Special Features

The price of postcodes

Craig Calder - Director of Mortgages at Barclays
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13th December 2017
"A postcode can spark a whole dinner party discussion or sit largely ignored in the corner."

A postcode can spark a whole dinner party discussion or sit largely ignored in the corner. It’s not unusual to hear tales of snobbery in areas where neighbouring postcodes are held in higher regard than others. On the surface this may come across as somewhat pretentious but it’s also prudent to point out scenarios where such boundaries can make a significant - or not so significant - difference to health, wealth and education.

Access to the best local doctors' surgery or hospitals could become a factor, especially when it comes to pregnancies. Home and car insurance premiums are based, in part, on postcode and can often differ from one street to another. And we all know that there can be eye-watering price differentials between neighbouring postcodes. A longstanding factor in the homebuying process is education, and catchment areas for preferred schools will always feature highly on many house-hunting lists.

Postcodes may be important for many differing reasons, but how did they originate? Growth in the volume of mail post Second World War meant that a nationwide postcoding scheme was required to sort this influx by machine rather than by hand. The task of coding the whole country was carried out in stages, and was finally completed in 1974. Fast-forward to 2017 and the launch of Barclay’s first ever Postcode Property Index. The purpose of which is to identify the postcodes from the UK’s top twenty cities which have seen the fastest house price growth over the past year. The data showed that B16, covering Ladywood in Birmingham, to be leading the way, with regional cities overtaking London thanks to rising employment and attractive affordability levels boosting demand for housing and pushing up prices.

The Index showed individual postcodes to be bucking the national housing market trend. B16 saw property prices rise to an average of £171,121 in the past 12 months, an increase of 17% – significantly more than the 5% increase experienced by the city as a whole. In Scotland’s capital city of Edinburgh, those living in EH2 saw their property values rise by an average of nearly £50,000, or 14%, in just one year. However, the UK’s other capital cities did not fare as well. The average price growth in London fell to just 2%. Clapton saw the largest price increase, but this still only came in at 5%. Belfast’s property market also struggled, although the BT5 postcode saw house price growth significantly outperform that of the wider city. Cardiff saw steady if not exceptional price growth. The area of Adamsdown experienced the largest increase, with the average price of a property in this postcode now over £170,000.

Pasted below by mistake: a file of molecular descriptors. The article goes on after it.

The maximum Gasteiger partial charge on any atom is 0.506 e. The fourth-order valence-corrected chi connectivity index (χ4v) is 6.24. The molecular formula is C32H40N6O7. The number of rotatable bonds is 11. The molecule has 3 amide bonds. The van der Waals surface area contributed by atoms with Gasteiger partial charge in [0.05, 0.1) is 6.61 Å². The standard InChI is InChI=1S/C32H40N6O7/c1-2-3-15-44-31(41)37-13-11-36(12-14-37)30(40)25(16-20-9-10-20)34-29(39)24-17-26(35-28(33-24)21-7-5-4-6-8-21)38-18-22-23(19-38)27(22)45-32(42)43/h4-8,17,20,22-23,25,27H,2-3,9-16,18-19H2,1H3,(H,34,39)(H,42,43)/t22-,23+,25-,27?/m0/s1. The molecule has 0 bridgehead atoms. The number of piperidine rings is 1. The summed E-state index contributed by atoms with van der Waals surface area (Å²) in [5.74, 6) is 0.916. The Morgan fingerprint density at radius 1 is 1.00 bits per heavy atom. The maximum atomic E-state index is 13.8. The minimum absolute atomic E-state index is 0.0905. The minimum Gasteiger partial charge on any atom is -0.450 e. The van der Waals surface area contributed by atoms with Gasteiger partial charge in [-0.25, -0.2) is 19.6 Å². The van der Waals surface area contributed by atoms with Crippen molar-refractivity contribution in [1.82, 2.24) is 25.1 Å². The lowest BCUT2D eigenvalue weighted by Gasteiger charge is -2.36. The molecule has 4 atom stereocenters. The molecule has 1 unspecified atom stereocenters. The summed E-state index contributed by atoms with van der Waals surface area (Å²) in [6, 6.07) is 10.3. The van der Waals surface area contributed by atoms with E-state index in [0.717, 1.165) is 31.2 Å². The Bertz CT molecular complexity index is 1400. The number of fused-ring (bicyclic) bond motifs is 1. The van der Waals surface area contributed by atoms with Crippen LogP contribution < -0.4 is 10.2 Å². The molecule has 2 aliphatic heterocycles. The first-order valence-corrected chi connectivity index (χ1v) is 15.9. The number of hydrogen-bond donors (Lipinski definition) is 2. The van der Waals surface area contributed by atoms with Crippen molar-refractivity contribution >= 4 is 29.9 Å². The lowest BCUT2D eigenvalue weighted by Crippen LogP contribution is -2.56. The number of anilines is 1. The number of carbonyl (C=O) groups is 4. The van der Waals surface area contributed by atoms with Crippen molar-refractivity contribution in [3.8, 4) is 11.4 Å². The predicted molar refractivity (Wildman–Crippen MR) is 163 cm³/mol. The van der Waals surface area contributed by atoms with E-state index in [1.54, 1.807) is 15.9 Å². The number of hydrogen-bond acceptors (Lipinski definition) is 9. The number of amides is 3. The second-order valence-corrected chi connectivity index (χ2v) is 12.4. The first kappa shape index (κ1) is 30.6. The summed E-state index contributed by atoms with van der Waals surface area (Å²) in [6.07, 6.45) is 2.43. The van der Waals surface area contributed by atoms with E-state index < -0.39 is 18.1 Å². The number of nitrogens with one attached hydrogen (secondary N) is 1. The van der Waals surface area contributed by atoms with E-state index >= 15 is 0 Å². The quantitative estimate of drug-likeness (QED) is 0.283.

This data demonstrates how changeable the property market is across all regions of the UK and within many major cities. And it’s important for homeowners, potential buyers and the industry as a whole to be aware of regional growth and how particular postcodes within these regions are performing. In recent times London has been a major focal point when it comes to house prices, and it was encouraging to see large scale consumer and media interest in this regional data. This is especially evident if you take into account an article in the Guardian back in August which revealed that, for the first time in half a decade; more people are leaving London than are moving to it. Net migration away from the capital was suggested to have exceeded 80,000 people a year, with a lack of affordable, spacious and good-quality housing a major factor in the exodus. Although London will undoubtedly continue to be an attractive location for some, it’s evident that availability and affordability factors are resulting in people seeking housing and employment away from the capital.

The majority of Britain’s property hotspots highlighted in the Index were previously ignored areas where prices were low and often industrial wastelands going through a regeneration process. This highlights the continued demand for development land and the UK’s appetite for affordable housing. Not to mention how swiftly social demographics can change and postcodes evolve. It also emphasises the importance attached to local knowledge and the need for intermediaries to have a firm grasp of how pockets of the property market are performing as well as on a national level. Following on from the recent housing-related announcements it will be interesting to see how the results of next year’s Postcode Property Index compare, and which area will be top of the housing pops.

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